PSDO-T48, F(1, 30) = 5.22, p = .028). On the other hand, there was no difference between the two non-PSD control groups or between the two PSDO groups (F < 1 in each case). A 2 x 2 x 5 analysis of variance (post-training treatment x TTI x repetition of retraining block trials) indicated a significant main effect of post-training conditions (PS deprivation or not) (F(1, 60) = 5.69, p = .019) and of the repetition (F(4, 60) = 6.25, p < .001). Table 1 indicates the percentage of animals which emitted an avoidance response during the last block of training trials and the first block of testing trials. X z analyses indicated that while there was no difference between the four groups at the end of training (e(3) = .39), large dif-

TABLE 1

Percentage of Animals during the Last Block of Training and the First B l oc k of Testing

Training Testing

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ferences were obtained at the beginning of testing (e(3) = 17.29, p < .001) with significantly more PS-deprived animals avoiding than the corresponding nondeprived animals (TTI 24 h, e(1) = 6.34, p < .02; TTI 48 h, e(1) = 10.16, p < .01). Statistical analyses performed on the discriminative score (number of errors) indicate that none of the comparisons led to a significant effect. Conclusion This experiment demonstrates that a 24-h PSD delivered immediately after a partial brightness discrimination avoidance training induced a clear facilitative effect on the retention performance of rats tested either immediately or 24 h thereafter. The results indicate that there is not only an increase in the number of avoidance responses but also an increase in the number of animals giving an avoidance response. These results indicate the facilitative effect of PSD on the avoidance performance does not depend on a PS rebound.

GENERAL DISCUSSION The results obtained in this series of experiments demonstrate that a 24-h PSD starting immediately after a training episode can induce a facilitative effect on retention of an avoidance task. Results from experiment 2 demonstrate that this unexpected effect is not due to properties of stress induced by PSD-associated factors, since animals placed under similar general conditions but on larger platforms do not exhibit similar facilitation. The facilitative effect of PSD is evident when testing takes place immediately after the end of the PSD, demonstrating that the enhancement of performance is not related to the postdeprivation rebound PS. To be effective, PSD must be linked in time with the acquisition phase. No effect was obtained following a 24-h or more delayed PSD. The enhancement of the avoidance performance induced by PSD persists over several days, being observed 24 h and even, although somewhat attenuated, 6 days following the end of the treatment. In every case, the facilitative effect of post-training PSD has been demonstrated on the avoidance component of the performance and never on the discrimination performance. It has been repeatedly noted in studies using similar training tasks that, whereas avoidance performance was affected by various treatments, no effect was obtained with respect to the ability of the rats to correctly recall the safe stimulus. It can be emphasized that such a differential effect is due to the fact that the choice response is overlearned relative to the avoidance response and, hence, less susceptible to any intervening factor (see Gisquet-Verrier & Alexinsky, 1988). These results, demonstrating a clear facilitative effect of post-training PSD, could be analyzed as being due to the fact that PSD actually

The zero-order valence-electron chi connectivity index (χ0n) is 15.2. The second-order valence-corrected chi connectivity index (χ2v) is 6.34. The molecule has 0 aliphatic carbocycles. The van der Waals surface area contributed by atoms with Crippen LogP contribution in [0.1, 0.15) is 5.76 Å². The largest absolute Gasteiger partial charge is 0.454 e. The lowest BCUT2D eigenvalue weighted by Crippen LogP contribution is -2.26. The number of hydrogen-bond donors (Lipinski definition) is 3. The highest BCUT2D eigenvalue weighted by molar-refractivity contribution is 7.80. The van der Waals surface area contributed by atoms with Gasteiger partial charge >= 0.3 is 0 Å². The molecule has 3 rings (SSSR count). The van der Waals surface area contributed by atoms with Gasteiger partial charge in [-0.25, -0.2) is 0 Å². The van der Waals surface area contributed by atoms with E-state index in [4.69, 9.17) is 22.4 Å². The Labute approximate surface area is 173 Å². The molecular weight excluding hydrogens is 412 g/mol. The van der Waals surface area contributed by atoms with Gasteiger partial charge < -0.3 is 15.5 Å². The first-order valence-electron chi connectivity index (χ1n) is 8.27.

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improves memory. As a general theoretical idea, such a position seems too extreme. The substantial PS/learning literature (Bloch, 1970; Fishbein & Gutwein, 1978; Pearlman, 1979; Smith, 1985) suggests that PS is necessary in many learning situations, not necessary in a few, and apparently detrimental in the odd situation. Hence these unexpected data, contrary to the bulk of the literature, may instead result from special features in our experimental design. One possible unique condition is the length of the PSD. An examination of the literature, however, indicates that although many studies show a detrimental effect on learning with much shorter PSD periods, there are also many which show a similar effect after a 24-h or longer post-training PSD (Fishbein, 1971; Leconte and Bloch, 1970; Smith, 1985). Thus, the length of PSD would not seem to be adequate to explain the present results. One factor which was somewhat different from the majority of studies was the low level of training that was carried out (15 consecutive trials during training). This procedure led to very partial learning performance. It has been well established that PSD is ineffective when applied following minimal learning (Kitahama, Valatx, & Jouvet, 1981) or following overlearning (Sloan, 1972). However, although amount of training could explain an absence rather than a disruptive effect of PSD, it is inadequate to explain a facilitative rather than a disruptive effect of PSD on learning. Another variable is the nature of the task. Pearlman (1979) has noted that the success of post-training PSD experiments was highly correlated with task difficulty. According to Seligman's (1970) distinction between prepared and unprepared learning, the Y-maze shock-avoidance task used in the present experiment has to be classified as an unprepared learning task, and hence should be susceptible to PSD, at least for one of the considered measures. As a matter of fact, PSD has already been observed to disrupt learning with this type of task in both appetitive and aversive situations (Kitahama et al., 1981; Pearlman & Becker, 1973). Task difficulty could account for lack of effect on retention, but is unable to account for a facilitative effect. There is one study in the literature that reports an enhancement of avoidance performance following post-training PSD (Kitahama, Valatx, & Jouvet, 1976). There are several similarities between the present study and this study. In both cases animals were submitted to a partial acquisition (15 consecutive training trials) of a brightness discrimination avoidance task in a Y-maze. The PSD benefited the avoidance component but not the discrimination component of the task. This effect was obtained with 10 h of PSD on C57B1 mice. Since the opposite effect was observed, in the same study, with C57Br animals, it seems possible that the strain of animal used in these studies might be an important variable. Although PSD animals in both experiments